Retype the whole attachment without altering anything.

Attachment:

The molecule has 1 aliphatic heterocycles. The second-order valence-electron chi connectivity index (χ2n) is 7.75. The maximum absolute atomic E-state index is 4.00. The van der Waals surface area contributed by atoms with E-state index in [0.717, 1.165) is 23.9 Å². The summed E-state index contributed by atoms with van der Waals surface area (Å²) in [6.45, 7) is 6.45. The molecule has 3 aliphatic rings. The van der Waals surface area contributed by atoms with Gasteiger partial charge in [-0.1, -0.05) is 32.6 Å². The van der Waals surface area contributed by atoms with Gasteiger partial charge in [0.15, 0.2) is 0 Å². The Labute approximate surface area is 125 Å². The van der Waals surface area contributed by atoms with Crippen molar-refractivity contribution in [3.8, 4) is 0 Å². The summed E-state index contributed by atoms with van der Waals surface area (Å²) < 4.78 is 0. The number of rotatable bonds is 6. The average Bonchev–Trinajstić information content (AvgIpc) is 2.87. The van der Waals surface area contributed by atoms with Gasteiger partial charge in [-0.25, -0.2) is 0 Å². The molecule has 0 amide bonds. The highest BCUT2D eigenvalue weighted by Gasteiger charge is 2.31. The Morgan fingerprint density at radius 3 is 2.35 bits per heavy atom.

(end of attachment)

The molecule has 1 aliphatic heterocycles. The second-order valence-electron chi connectivity index (χ2n) is 7.75. The maximum absolute atomic E-state index is 4.00. The van der Waals surface area contributed by atoms with E-state index in [0.717, 1.165) is 23.9 Å². The summed E-state index contributed by atoms with van der Waals surface area (Å²) in [6.45, 7) is 6.45. The molecule has 3 aliphatic rings. The van der Waals surface area contributed by atoms with Gasteiger partial charge in [-0.1, -0.05) is 32.6 Å². The van der Waals surface area contributed by atoms with Gasteiger partial charge in [0.15, 0.2) is 0 Å². The Labute approximate surface area is 125 Å². The van der Waals surface area contributed by atoms with Crippen molar-refractivity contribution in [3.8, 4) is 0 Å². The summed E-state index contributed by atoms with van der Waals surface area (Å²) < 4.78 is 0. The number of rotatable bonds is 6. The average Bonchev–Trinajstić information content (AvgIpc) is 2.87. The van der Waals surface area contributed by atoms with Gasteiger partial charge in [-0.25, -0.2) is 0 Å². The molecule has 0 amide bonds. The highest BCUT2D eigenvalue weighted by Gasteiger charge is 2.31. The Morgan fingerprint density at radius 3 is 2.35 bits per heavy atom.